Through expansions and transfers of capital under more innovative corporate finance, sounder tax and inheritance policies, and more realistic labor and income maintenance policies, the right to acquire capital and receive income through capital ownership would be made accessible to the masses of mankind, who today are systematically barred from effective ownership of capital.

The logic of an individual enterprise is demonstrated by double-entry bookkeeping. Increased “outtake” (i.e., income) must be based upon increased production or distortions appear the books (and thus the business enterprise) are “out of balance”a simple observation about an economic reality.

An enterprise increases its profits by increasing production and sales and decreasing costs. Most managers do this by adding new or improved capital instruments, eliminating jobs, or both.

Binary economics carries the logic of double-entry bookkeeping and the nature of a firm’s production advances to the level of an entire economic system. Viewing the entire economy, the summation of costs (i.e., prices for all inputs) must always equal the summation of all labor and capital incomes derived from the productive process. In other words, every dollar of cost on one side of the national ledger represents someone’s income on the other side. This mathematical identity is the essence of Say’s Law of Markets.

non-inflationary growth

“Without the broad ownership program for all of citizens, all newly created capital would flow automatically into a relatively stationary ownership base, as it has since the beginning of the Industrial Revolution.”

Image – Public Doman

At the national level, Say’s Law of Markets is expressed in one of two interchangeable ways


Formulæ for Expressing Say’s Law at the National Level

(1) Flow-of-Product Definition of NNP:

NNPf = C + I + G

NNPf = Net National Product (the total money value of the flow of
final products of the community).

C = Total spending for final consumer goods and services.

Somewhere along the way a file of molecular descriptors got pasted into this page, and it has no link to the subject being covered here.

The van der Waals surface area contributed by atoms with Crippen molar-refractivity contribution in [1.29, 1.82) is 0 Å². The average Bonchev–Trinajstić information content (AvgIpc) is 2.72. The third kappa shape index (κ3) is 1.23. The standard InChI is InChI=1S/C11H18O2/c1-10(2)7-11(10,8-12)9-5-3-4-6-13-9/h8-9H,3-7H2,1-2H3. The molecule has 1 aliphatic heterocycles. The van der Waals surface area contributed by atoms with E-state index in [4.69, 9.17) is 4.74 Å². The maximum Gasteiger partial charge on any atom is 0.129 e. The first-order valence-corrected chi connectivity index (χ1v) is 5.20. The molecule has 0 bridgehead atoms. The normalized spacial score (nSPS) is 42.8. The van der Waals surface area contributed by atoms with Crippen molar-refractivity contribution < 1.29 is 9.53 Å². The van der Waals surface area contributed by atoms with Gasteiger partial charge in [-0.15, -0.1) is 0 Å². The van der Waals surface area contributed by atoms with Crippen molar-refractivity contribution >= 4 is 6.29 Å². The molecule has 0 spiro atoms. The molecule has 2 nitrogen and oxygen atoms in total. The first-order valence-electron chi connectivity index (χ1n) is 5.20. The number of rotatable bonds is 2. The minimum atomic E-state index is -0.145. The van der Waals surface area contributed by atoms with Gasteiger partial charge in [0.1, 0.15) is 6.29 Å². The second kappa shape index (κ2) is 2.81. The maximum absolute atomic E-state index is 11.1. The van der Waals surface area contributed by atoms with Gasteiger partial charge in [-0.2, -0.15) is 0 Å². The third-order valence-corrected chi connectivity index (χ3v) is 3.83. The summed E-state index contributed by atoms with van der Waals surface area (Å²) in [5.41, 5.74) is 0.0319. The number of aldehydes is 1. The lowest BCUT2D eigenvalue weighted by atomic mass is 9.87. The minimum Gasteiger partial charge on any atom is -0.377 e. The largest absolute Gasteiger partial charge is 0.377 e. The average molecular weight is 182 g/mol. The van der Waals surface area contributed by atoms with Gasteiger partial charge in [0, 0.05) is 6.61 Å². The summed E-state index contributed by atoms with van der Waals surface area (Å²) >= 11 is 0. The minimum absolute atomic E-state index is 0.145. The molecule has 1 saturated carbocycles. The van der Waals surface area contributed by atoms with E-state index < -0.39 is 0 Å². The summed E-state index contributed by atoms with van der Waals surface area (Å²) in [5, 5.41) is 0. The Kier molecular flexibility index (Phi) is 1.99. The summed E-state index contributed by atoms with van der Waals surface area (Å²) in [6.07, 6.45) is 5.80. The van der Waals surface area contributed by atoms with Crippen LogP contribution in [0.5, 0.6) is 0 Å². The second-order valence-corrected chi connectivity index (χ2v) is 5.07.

I = Net capital investment (total capital investment less
depreciation ± changes in inventory).

G = Total government expenditures on goods and services (total
government disbursements less transfer payments and
interest on government obligations).

(2) Earnings or Income Definition of NNP:

NNPe = EL + EC + ET

NNPe = Net National Product (the total of factor earnings or income–wages, interest, rents, profits and transfer payments–that are the costs of production of society’s final products).

EL = Total after-tax national earnings of labor (wages, salaries, commissions–i.e., employment income).

EC = Total after-tax earnings of capital (profits, interest, rent–i.e., property income).

ET = Total net government transfer payments (welfare, social security and other entitlements).

“NNPf” and “NNPE” are simply different ways of expressing the same thing:



The Relationship Between the Quantity Theory of Money and Say’s Law

There is a direct connection between the quantity theory of money and the various measures of the net national product. Taking the two identities and solving for the common factor in the following way demonstrates how they relate to each other.


1) V = NNP M (From the definition of the velocity of money)

2) M x V = P x Q (The Quantity Theory of Money)

3) Substituting for V gives M x NNP M = P x Q

4) Eliminating M M (i.e., “1”) from the equation leaves NNP = P x Q

5) Substituting identities gives, M x V = NNP

6) And therefore M x V = P x Q = C + I + G = EL + EC + ET

“The Kelso program would modify our corporate, labor, government planning, taxation, and financing institutions to remove structural barriers to broader capital ownership and revive competitive market forces and faster rates of growth”

Application of the Quantity Theory of Money to an Economy Planned to Operate in Accordance with the System Logic of Binary Economics

Binary economics challenges some of the most fundamental and widely held assumptions underlying conventional schools of economic thought. Among the fallacies exposed by Kelso are:

  • the inevitability of economic scarcity,
  • the absurdity of “full employment” of workers as an efficient,
  • realistic and morally sound foundation for long-term national income distribution and human development policy, the notion that economic growth must be financed by past savings,